THRSP reverses EMT process in an ERK/ZEB1 dependent manner. A. Protein levels of signaling pathways were analyzed by western blot after modulation of THRSP expression. B. Western blot analysis of indicated markers in liver cancer cells. C. Proliferation rate was analyzed using CCK-8 assay in indicated HCC cells with SCH722984 treatment. D. Proliferation rate was analyzed using colony formation assay in indicated HCC cells with SCH722984 treatment. Data are means ± SD of three independent experiments. *p < 0.05, **p < 0.01, ***p < 0.001.(Click on the image to enlarge.)
This study is the first to demonstrate a role of THRSP in the progression of HCC. Our evidence suggests that the expression of THRSP was significantly decreased in HCC tissues and HCC cell lines compared with adjacent non-cancerous tissues and normal liver cell lines. Patients with low levels of THRSP had shorter survival time than those with high levels of THRSP. Consistent with these clinical findings, we found that THRSP inhibited the proliferation, invasion, and migration of liver cancer cells in vitro. Further, in vivo assays confirmed that the growth of liver cancer cells was significantly suppressed.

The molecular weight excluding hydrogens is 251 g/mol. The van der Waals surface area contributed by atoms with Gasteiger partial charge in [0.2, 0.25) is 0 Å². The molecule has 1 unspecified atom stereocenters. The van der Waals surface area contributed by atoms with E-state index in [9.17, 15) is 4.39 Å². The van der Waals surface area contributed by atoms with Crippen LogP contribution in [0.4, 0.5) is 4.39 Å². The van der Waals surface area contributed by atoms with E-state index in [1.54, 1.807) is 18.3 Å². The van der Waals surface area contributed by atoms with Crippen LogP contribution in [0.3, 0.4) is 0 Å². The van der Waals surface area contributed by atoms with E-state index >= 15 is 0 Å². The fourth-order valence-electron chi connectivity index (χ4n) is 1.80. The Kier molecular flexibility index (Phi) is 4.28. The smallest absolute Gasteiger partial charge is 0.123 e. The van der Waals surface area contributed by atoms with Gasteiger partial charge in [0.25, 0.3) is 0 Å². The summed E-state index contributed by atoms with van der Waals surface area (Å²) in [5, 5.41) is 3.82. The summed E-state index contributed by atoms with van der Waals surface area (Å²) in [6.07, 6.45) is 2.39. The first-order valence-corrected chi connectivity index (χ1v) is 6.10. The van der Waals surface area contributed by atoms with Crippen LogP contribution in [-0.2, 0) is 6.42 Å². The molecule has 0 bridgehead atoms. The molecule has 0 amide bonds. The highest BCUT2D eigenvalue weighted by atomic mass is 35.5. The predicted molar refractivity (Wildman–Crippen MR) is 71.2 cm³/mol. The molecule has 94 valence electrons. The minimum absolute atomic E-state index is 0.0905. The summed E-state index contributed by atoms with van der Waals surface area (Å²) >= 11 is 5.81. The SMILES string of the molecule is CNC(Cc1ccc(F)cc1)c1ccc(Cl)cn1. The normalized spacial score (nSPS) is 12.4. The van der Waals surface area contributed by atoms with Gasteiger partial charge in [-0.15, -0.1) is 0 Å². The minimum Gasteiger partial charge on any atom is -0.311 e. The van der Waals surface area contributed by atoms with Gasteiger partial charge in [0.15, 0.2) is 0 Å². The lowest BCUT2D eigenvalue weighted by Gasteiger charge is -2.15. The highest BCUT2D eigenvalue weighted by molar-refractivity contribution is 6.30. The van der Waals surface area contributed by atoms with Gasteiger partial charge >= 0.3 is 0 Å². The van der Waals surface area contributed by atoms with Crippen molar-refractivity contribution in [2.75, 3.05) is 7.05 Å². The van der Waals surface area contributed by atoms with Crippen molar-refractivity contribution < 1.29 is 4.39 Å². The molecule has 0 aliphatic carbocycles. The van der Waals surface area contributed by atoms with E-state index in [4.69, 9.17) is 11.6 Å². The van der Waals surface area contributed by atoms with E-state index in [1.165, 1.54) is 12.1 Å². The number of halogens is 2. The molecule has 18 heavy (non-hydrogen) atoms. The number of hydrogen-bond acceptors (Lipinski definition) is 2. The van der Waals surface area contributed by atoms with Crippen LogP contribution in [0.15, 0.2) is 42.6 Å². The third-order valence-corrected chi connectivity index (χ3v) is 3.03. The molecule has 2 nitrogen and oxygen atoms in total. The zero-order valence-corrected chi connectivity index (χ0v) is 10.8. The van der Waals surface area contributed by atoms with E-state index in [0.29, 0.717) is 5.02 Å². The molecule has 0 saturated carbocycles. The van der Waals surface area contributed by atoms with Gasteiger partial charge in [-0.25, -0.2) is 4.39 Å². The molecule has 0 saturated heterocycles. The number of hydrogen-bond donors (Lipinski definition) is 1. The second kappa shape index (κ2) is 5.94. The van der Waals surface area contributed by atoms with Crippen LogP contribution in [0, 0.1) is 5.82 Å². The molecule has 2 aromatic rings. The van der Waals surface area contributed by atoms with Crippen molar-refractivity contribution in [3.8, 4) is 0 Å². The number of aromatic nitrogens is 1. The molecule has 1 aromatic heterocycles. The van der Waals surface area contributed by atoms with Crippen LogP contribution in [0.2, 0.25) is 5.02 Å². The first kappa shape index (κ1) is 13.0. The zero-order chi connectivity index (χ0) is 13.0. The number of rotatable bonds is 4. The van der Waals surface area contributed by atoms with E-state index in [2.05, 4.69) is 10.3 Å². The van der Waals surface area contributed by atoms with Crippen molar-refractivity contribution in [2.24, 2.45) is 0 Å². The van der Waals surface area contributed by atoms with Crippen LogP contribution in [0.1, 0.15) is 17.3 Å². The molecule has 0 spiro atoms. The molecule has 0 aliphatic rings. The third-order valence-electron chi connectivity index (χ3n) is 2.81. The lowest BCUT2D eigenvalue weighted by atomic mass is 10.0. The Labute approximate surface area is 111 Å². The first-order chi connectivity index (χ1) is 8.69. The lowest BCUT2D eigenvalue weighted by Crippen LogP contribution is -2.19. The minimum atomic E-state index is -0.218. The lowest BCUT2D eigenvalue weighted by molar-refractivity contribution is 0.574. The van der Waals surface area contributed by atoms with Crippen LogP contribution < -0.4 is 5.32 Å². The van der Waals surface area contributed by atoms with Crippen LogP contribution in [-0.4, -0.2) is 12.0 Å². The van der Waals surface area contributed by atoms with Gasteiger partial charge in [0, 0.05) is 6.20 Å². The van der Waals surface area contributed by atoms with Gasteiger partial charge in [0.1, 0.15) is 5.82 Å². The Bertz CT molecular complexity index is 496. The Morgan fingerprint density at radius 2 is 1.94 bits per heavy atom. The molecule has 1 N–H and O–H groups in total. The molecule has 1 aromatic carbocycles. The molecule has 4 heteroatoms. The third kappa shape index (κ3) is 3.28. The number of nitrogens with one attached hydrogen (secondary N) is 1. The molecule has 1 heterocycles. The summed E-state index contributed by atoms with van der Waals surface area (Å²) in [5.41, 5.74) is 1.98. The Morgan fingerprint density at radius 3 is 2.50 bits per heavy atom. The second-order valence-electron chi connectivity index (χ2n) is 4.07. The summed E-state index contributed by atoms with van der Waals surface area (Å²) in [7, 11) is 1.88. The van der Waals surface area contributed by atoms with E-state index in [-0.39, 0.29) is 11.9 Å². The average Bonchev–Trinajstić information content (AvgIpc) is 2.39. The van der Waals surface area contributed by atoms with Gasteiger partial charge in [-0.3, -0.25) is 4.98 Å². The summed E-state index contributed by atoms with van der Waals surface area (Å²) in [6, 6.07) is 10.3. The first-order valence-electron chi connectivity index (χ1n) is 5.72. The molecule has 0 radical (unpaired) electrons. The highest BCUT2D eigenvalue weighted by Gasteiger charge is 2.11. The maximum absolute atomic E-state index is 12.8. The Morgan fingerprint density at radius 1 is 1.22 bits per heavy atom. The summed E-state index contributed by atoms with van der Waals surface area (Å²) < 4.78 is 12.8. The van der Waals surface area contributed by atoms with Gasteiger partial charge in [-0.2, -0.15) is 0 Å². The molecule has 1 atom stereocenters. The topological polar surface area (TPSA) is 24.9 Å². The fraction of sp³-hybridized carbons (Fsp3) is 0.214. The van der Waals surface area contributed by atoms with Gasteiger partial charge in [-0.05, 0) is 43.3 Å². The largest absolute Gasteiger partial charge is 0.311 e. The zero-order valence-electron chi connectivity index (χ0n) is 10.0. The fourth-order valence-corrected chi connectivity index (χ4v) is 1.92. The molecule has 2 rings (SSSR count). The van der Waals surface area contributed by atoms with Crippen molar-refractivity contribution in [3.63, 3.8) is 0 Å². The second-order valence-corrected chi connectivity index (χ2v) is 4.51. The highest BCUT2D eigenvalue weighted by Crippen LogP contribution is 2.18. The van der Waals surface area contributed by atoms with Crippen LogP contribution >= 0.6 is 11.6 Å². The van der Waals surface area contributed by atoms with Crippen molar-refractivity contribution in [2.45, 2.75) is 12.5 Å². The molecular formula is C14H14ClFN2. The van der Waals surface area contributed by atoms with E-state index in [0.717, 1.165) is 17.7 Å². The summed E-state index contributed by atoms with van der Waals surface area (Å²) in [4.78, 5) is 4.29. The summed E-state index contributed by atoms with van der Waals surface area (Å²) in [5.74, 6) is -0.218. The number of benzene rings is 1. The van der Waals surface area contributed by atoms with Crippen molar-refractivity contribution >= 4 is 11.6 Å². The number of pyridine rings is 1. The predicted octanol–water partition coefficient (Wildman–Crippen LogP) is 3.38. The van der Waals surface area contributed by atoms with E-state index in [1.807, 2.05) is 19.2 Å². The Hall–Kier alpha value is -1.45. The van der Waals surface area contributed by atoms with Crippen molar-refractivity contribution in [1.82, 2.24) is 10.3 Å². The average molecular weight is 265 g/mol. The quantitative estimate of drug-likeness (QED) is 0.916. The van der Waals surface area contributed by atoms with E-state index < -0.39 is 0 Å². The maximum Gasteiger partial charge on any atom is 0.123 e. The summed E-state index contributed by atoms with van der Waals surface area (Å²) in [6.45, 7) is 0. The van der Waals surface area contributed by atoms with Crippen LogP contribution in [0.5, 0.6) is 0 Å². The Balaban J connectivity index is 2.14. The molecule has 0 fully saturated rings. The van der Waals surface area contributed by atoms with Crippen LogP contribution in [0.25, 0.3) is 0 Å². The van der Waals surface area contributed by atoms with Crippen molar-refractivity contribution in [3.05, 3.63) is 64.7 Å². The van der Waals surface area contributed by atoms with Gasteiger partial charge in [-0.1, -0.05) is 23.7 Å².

EMT is a critical process in tumorigenesis, especially tumor migration and invasion . A variety of biological and pathological processes are attributed to EMT, such as tissue regeneration, embryo formation, and tumorigenesis [21, 22]. Increasing amounts of evidence have demonstrated that EMT is responsible for the migration and invasion of different cancer types, including HCC [23, 24]. However, there is a need for better understandings of the specific mechanisms of EMT progression. Additionally, targeted strategies for the clinical management of HCC in response to patient-specific EMT-related biomarkers remain an area for improvement . Previous studies have shown that P53 has an inhibitory effect on the EMT process . We found that downregulation of THRSP decreased epithelial markers and increased mesenchymal markers, thereby promoting EMT in HCC cell lines regardless of P53 mutation states. This indicated THRSP might inhibit the aggressive phenotype of HCC in an independent P53 manner. Importantly, among several transcription factors studied that is involved in the EMT process, only ZEB1 appeared to be affected by THRSP. This is the first report of the potential mechanism of THRSP in HCC.